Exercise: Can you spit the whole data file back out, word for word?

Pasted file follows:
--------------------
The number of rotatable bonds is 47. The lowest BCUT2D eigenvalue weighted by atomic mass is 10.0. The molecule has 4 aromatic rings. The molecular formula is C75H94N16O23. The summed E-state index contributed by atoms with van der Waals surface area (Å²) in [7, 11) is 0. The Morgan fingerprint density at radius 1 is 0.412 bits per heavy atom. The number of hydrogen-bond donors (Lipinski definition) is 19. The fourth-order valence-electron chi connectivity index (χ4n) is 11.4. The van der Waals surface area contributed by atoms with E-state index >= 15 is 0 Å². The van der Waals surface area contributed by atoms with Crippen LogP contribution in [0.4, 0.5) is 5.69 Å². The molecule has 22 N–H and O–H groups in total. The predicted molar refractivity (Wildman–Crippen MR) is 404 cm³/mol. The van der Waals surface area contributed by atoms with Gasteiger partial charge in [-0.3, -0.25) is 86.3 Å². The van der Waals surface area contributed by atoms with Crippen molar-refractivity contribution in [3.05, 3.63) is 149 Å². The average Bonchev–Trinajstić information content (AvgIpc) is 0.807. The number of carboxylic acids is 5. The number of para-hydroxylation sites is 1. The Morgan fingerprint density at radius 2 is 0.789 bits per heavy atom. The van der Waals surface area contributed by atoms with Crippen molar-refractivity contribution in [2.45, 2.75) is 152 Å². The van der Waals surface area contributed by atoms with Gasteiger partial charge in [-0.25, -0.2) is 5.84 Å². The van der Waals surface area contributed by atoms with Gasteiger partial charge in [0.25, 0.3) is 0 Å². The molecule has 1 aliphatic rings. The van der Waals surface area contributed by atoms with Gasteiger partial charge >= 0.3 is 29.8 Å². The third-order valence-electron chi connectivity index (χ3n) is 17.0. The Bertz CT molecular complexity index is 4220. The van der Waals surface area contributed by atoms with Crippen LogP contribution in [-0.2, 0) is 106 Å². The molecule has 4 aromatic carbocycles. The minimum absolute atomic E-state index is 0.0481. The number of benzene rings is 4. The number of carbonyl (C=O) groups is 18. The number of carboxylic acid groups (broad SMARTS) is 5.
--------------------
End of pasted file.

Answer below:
The number of rotatable bonds is 47. The lowest BCUT2D eigenvalue weighted by atomic mass is 10.0. The molecule has 4 aromatic rings. The molecular formula is C75H94N16O23. The summed E-state index contributed by atoms with van der Waals surface area (Å²) in [7, 11) is 0. The Morgan fingerprint density at radius 1 is 0.412 bits per heavy atom. The number of hydrogen-bond donors (Lipinski definition) is 19. The fourth-order valence-electron chi connectivity index (χ4n) is 11.4. The van der Waals surface area contributed by atoms with E-state index >= 15 is 0 Å². The van der Waals surface area contributed by atoms with Crippen LogP contribution in [0.4, 0.5) is 5.69 Å². The molecule has 22 N–H and O–H groups in total. The predicted molar refractivity (Wildman–Crippen MR) is 404 cm³/mol. The van der Waals surface area contributed by atoms with Gasteiger partial charge in [-0.3, -0.25) is 86.3 Å². The van der Waals surface area contributed by atoms with Crippen molar-refractivity contribution in [3.05, 3.63) is 149 Å². The average Bonchev–Trinajstić information content (AvgIpc) is 0.807. The number of carboxylic acids is 5. The number of para-hydroxylation sites is 1. The Morgan fingerprint density at radius 2 is 0.789 bits per heavy atom. The van der Waals surface area contributed by atoms with Crippen molar-refractivity contribution in [2.45, 2.75) is 152 Å². The van der Waals surface area contributed by atoms with Gasteiger partial charge in [-0.25, -0.2) is 5.84 Å². The van der Waals surface area contributed by atoms with Gasteiger partial charge in [0.25, 0.3) is 0 Å². The molecule has 1 aliphatic rings. The van der Waals surface area contributed by atoms with Gasteiger partial charge >= 0.3 is 29.8 Å². The third-order valence-electron chi connectivity index (χ3n) is 17.0. The Bertz CT molecular complexity index is 4220. The van der Waals surface area contributed by atoms with Crippen LogP contribution in [-0.2, 0) is 106 Å². The molecule has 4 aromatic carbocycles. The minimum absolute atomic E-state index is 0.0481. The number of benzene rings is 4. The number of carbonyl (C=O) groups is 18. The number of carboxylic acid groups (broad SMARTS) is 5.